India Amos is an anthropology and Spanish double major at Kenyon College and studied abroad in Buenos Aires, Argentina with the IFSA-Butler Argentine Universities Program in Spring 2016. She is an IFSA-Butler Global Ambassador.
Wheeling, West Virginia is known for producing a number of famous products and individuals, but it isn’t exactly renowned for churning out global citizens who trot around the world. When I started telling friends and teachers that I was going to be studying in Argentina for a semester, this became quite obvious.
“I bet ISIS is down there,” a former teacher told me.
“You know, that’s where all the Nazis went after World War II,” an older relative said.
“Argentina?” a friend asked, wrinkling her nose in disgust. “Why would you want to go to a Third World country anyway?”
To some degree, I anticipated this. I was met with a similar chorus of disbelief when I announced three years prior that I would be leaving West Virginia to attend a small liberal arts school in the middle of Ohio, Kenyon College. Nobody could fathom why I was leaving the perfect Mountain State to experience something else.
I study anthropology at Kenyon, so I would like to think I was able to rationalize these critiques with a level head, but in reality, I know that’s not true. The more people questioned me, the angrier I became. Why didn’t people trust me?
The more I asked myself this question, the more I began to lose faith in myself, too.
At school, I had study abroad advisors and professors urging to make this crucial next step in my education, especially because, by this point, I had added a Spanish major to my academic transcript.
“You love to travel, and you love languages,” my mentor stated. “So what’s holding you back?”
I was embarrassed to say the real reason out loud, that everyone from my life back home wanted to keep me here in the States. By wanting to leave, I felt as if I were betraying my roots, my home. As a first-generation college student, study abroad was something I had never fathomed was even possible, and I think a part of me was afraid to leave the country for a semester because these types of opportunities were not meant for students like me.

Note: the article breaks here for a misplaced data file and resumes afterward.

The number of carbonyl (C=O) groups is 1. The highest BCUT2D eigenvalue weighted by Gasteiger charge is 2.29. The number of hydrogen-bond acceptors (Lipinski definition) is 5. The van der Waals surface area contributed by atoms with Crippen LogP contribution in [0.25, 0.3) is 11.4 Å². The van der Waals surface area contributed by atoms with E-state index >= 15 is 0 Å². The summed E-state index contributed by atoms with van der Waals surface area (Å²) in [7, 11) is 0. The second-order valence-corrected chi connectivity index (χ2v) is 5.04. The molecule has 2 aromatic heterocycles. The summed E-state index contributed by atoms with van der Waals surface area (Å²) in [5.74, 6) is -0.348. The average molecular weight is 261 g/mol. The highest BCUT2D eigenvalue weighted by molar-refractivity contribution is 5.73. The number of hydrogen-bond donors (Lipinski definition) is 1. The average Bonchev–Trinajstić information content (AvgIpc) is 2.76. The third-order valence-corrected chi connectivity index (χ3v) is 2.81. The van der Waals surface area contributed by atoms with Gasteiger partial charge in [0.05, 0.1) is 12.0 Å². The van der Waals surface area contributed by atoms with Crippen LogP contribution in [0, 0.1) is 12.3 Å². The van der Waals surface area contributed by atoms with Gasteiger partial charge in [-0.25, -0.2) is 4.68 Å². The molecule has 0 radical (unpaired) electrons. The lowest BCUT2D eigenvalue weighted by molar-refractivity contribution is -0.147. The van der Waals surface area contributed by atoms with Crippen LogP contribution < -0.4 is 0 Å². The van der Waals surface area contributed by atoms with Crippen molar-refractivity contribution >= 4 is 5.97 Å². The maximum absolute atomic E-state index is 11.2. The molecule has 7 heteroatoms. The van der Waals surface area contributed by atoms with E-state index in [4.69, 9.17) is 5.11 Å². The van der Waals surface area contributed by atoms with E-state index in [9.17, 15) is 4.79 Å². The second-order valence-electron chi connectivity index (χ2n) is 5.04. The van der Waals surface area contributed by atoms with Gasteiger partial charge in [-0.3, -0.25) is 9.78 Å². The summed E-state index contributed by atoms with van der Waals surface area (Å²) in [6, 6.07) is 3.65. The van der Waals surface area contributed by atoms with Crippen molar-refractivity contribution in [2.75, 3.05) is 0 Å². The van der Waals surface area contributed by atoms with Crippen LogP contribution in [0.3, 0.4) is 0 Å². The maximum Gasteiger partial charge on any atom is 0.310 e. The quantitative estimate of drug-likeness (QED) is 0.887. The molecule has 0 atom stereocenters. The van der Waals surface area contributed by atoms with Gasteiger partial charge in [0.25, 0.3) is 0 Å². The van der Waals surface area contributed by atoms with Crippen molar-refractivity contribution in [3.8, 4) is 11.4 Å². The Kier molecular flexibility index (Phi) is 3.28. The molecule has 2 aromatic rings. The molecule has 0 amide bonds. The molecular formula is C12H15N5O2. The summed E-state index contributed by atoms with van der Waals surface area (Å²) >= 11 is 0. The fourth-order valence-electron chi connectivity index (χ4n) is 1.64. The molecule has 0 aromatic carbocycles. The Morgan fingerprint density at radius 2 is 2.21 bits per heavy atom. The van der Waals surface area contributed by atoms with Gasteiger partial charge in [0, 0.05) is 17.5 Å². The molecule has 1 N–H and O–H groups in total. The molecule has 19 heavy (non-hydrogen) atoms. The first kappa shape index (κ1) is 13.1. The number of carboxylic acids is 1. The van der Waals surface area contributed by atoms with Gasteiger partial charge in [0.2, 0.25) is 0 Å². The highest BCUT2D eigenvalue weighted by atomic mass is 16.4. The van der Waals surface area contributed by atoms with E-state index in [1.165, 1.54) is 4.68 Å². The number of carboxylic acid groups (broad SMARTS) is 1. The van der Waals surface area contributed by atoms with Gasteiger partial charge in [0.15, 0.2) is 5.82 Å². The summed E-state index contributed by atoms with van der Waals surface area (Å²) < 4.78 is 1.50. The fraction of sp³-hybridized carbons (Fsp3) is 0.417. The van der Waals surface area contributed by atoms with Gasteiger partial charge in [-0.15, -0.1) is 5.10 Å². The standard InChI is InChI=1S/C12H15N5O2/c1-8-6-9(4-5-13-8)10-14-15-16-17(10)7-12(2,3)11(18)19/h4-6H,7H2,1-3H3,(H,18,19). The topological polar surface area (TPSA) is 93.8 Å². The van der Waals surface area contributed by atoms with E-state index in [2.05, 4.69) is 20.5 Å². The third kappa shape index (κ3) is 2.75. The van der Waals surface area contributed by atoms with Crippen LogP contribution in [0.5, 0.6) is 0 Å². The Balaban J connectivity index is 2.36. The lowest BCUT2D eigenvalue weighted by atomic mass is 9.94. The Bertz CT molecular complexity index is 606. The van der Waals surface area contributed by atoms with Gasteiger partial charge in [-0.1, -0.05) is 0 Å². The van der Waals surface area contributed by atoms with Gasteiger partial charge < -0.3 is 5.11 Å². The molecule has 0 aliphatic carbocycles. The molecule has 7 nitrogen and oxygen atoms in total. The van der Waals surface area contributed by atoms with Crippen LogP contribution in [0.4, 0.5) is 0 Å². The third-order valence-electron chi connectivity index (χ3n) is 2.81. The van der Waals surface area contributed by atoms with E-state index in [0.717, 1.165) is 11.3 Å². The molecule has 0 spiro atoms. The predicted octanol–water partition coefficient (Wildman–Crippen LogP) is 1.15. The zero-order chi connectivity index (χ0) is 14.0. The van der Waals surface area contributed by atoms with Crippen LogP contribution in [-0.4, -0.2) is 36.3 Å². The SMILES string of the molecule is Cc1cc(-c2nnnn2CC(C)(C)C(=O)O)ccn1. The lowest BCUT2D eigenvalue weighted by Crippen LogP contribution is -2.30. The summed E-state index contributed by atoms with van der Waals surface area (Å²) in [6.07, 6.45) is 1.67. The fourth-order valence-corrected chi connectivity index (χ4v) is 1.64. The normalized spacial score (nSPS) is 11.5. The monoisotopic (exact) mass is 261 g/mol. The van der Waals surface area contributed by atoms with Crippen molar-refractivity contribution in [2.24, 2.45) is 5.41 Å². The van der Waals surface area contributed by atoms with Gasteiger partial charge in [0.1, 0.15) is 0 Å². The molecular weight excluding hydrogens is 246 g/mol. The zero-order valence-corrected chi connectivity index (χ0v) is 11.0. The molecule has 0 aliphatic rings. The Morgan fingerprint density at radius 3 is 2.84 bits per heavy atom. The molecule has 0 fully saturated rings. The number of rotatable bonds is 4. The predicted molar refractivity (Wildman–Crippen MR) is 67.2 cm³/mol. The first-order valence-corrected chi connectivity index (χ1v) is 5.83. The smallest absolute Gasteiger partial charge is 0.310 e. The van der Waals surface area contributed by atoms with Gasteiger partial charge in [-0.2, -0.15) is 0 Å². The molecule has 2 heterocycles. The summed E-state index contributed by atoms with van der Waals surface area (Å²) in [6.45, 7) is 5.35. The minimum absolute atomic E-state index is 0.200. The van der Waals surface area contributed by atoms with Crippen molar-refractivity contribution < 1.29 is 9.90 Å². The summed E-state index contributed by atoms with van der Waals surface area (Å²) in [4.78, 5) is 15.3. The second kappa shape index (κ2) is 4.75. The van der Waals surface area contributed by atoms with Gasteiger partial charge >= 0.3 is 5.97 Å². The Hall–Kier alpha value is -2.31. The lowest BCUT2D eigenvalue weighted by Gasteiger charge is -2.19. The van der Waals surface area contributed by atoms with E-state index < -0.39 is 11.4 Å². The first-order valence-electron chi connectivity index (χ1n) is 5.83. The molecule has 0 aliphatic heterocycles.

That all changed when I finally talked to my dad about it.
My dad is one of the most amazing, inspirational people I have ever met in my life, and he spent a substantial part of his twenties traveling around and experiencing whatever parts of life that interested him. We had an open, honest dialogue about study abroad from the moment I applied during my sophomore year to the time I stepped foot back in the States after five months south of the equator. This is something I would encourage all students participating in an off-campus study program to maintain, because nothing makes a parent more anxious, I’m sure, than having no idea what their son or daughter is doing.
My dad had normal parent fears—ones that, looking back, make perfect sense. He was worried about me being five thousand miles away when I was in a country he knew nothing about. But, most importantly, he was worried that if I needed anything, he wouldn’t be able to help me.
“So do you not want me to go?” I asked, probably for the fiftieth time in the fall semester before my junior year.
He paused for a moment, and I was sure he was going to say yes. “If you’re going to regret not going,” he told me, “go.”
And so, I went.
Studying abroad transformed me as a person, as well as a student, and I can’t even fathom a scenario in the future when I would regret this indescribable experience. I am truly fortunate to have had the courage to do what I knew was best for me all along, but I am equally blessed to have had a family that knew what was best for me, too.
I would love to report that, after traveling to South America (and coming home unscathed!) I managed to change my friends’ and family members’ perceptions about Latin America. Unfortunately, though, the stereotypes about this beautiful part of the world have roots that are so deeply anchored in my hometown’s ideology that my successful trip to Argentina was not enough proof to change their opinions about Latin America. And, you know what? That’s okay.
By serving as an IFSA-Butler Global Ambassador, I can continue to work at chipping away at the blemished, incorrect reputation that shrouds Argentina and its neighboring countries.
By engaging in meaningful dialogue with my peers and my extended family members, I hope to steadily improve this perception about Latin America, one conversation at a time.